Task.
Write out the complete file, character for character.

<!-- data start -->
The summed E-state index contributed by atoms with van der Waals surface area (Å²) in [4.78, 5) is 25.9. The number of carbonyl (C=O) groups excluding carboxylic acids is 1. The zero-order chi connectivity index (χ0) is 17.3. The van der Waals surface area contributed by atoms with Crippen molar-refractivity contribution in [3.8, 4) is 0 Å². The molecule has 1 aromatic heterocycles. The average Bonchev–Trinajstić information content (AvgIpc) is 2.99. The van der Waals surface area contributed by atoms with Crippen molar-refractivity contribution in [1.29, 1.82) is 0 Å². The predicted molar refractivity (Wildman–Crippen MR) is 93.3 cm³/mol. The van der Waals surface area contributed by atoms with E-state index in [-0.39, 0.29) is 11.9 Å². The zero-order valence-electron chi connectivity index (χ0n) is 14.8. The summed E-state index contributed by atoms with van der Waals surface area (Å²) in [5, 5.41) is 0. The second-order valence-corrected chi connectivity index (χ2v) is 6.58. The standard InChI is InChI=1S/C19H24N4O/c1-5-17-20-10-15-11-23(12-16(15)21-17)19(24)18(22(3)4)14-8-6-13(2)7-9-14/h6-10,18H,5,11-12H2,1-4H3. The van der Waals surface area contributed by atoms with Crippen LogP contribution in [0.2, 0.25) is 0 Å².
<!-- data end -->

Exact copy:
The summed E-state index contributed by atoms with van der Waals surface area (Å²) in [4.78, 5) is 25.9. The number of carbonyl (C=O) groups excluding carboxylic acids is 1. The zero-order chi connectivity index (χ0) is 17.3. The van der Waals surface area contributed by atoms with Crippen molar-refractivity contribution in [3.8, 4) is 0 Å². The molecule has 1 aromatic heterocycles. The average Bonchev–Trinajstić information content (AvgIpc) is 2.99. The van der Waals surface area contributed by atoms with Crippen molar-refractivity contribution in [1.29, 1.82) is 0 Å². The predicted molar refractivity (Wildman–Crippen MR) is 93.3 cm³/mol. The van der Waals surface area contributed by atoms with E-state index in [-0.39, 0.29) is 11.9 Å². The zero-order valence-electron chi connectivity index (χ0n) is 14.8. The summed E-state index contributed by atoms with van der Waals surface area (Å²) in [5, 5.41) is 0. The second-order valence-corrected chi connectivity index (χ2v) is 6.58. The standard InChI is InChI=1S/C19H24N4O/c1-5-17-20-10-15-11-23(12-16(15)21-17)19(24)18(22(3)4)14-8-6-13(2)7-9-14/h6-10,18H,5,11-12H2,1-4H3. The van der Waals surface area contributed by atoms with Crippen LogP contribution in [0.2, 0.25) is 0 Å².